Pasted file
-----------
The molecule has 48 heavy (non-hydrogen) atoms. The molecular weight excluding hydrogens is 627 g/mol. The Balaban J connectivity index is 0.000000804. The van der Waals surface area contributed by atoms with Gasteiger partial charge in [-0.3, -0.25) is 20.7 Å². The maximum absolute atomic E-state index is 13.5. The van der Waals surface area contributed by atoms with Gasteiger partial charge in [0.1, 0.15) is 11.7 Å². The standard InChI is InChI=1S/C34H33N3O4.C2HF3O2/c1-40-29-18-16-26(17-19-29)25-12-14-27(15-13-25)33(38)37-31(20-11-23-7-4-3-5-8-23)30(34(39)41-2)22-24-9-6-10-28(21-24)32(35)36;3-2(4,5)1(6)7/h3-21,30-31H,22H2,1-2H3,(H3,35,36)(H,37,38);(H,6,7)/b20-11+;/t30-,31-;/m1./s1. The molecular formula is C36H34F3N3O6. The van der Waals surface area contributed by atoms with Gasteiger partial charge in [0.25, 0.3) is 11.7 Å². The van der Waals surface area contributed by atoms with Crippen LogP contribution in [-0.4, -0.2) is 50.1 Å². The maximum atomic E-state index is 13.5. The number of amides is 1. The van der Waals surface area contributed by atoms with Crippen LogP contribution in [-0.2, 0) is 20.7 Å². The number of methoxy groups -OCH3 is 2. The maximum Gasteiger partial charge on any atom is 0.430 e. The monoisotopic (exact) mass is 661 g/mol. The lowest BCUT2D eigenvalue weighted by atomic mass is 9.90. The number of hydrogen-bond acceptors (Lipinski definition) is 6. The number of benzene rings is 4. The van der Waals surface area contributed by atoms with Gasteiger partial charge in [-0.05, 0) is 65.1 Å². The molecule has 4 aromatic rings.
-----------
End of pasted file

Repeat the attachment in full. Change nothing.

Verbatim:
The molecule has 48 heavy (non-hydrogen) atoms. The molecular weight excluding hydrogens is 627 g/mol. The Balaban J connectivity index is 0.000000804. The van der Waals surface area contributed by atoms with Gasteiger partial charge in [-0.3, -0.25) is 20.7 Å². The maximum absolute atomic E-state index is 13.5. The van der Waals surface area contributed by atoms with Gasteiger partial charge in [0.1, 0.15) is 11.7 Å². The standard InChI is InChI=1S/C34H33N3O4.C2HF3O2/c1-40-29-18-16-26(17-19-29)25-12-14-27(15-13-25)33(38)37-31(20-11-23-7-4-3-5-8-23)30(34(39)41-2)22-24-9-6-10-28(21-24)32(35)36;3-2(4,5)1(6)7/h3-21,30-31H,22H2,1-2H3,(H3,35,36)(H,37,38);(H,6,7)/b20-11+;/t30-,31-;/m1./s1. The molecular formula is C36H34F3N3O6. The van der Waals surface area contributed by atoms with Gasteiger partial charge in [0.25, 0.3) is 11.7 Å². The van der Waals surface area contributed by atoms with Crippen LogP contribution in [-0.4, -0.2) is 50.1 Å². The maximum atomic E-state index is 13.5. The number of amides is 1. The van der Waals surface area contributed by atoms with Crippen LogP contribution in [-0.2, 0) is 20.7 Å². The number of methoxy groups -OCH3 is 2. The maximum Gasteiger partial charge on any atom is 0.430 e. The monoisotopic (exact) mass is 661 g/mol. The lowest BCUT2D eigenvalue weighted by atomic mass is 9.90. The number of hydrogen-bond acceptors (Lipinski definition) is 6. The number of benzene rings is 4. The van der Waals surface area contributed by atoms with Gasteiger partial charge in [-0.05, 0) is 65.1 Å². The molecule has 4 aromatic rings.